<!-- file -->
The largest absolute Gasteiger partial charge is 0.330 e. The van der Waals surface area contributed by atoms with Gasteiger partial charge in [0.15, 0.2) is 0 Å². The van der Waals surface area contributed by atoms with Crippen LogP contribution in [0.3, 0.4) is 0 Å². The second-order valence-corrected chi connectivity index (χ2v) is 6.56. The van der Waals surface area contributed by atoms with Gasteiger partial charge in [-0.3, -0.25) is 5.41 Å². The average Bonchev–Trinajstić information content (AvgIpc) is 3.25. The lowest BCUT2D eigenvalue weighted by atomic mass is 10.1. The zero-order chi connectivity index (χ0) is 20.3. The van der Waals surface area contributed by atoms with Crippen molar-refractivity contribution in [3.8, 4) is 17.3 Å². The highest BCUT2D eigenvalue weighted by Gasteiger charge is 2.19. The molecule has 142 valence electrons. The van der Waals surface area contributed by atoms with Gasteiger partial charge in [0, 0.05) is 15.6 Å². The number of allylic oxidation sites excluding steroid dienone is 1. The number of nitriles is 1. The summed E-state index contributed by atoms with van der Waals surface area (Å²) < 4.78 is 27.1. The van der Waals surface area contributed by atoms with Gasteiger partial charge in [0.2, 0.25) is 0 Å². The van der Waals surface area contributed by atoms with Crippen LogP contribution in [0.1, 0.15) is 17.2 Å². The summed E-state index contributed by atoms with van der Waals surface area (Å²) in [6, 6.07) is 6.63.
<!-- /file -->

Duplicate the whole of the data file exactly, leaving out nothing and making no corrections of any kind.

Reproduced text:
The largest absolute Gasteiger partial charge is 0.330 e. The van der Waals surface area contributed by atoms with Gasteiger partial charge in [0.15, 0.2) is 0 Å². The van der Waals surface area contributed by atoms with Crippen LogP contribution in [0.3, 0.4) is 0 Å². The second-order valence-corrected chi connectivity index (χ2v) is 6.56. The van der Waals surface area contributed by atoms with Gasteiger partial charge in [-0.3, -0.25) is 5.41 Å². The average Bonchev–Trinajstić information content (AvgIpc) is 3.25. The lowest BCUT2D eigenvalue weighted by atomic mass is 10.1. The zero-order chi connectivity index (χ0) is 20.3. The van der Waals surface area contributed by atoms with Crippen molar-refractivity contribution in [3.8, 4) is 17.3 Å². The highest BCUT2D eigenvalue weighted by Gasteiger charge is 2.19. The molecule has 142 valence electrons. The van der Waals surface area contributed by atoms with Gasteiger partial charge in [0, 0.05) is 15.6 Å². The number of allylic oxidation sites excluding steroid dienone is 1. The number of nitriles is 1. The summed E-state index contributed by atoms with van der Waals surface area (Å²) < 4.78 is 27.1. The van der Waals surface area contributed by atoms with Gasteiger partial charge in [0.2, 0.25) is 0 Å². The van der Waals surface area contributed by atoms with Crippen LogP contribution in [0.1, 0.15) is 17.2 Å². The summed E-state index contributed by atoms with van der Waals surface area (Å²) in [6, 6.07) is 6.63.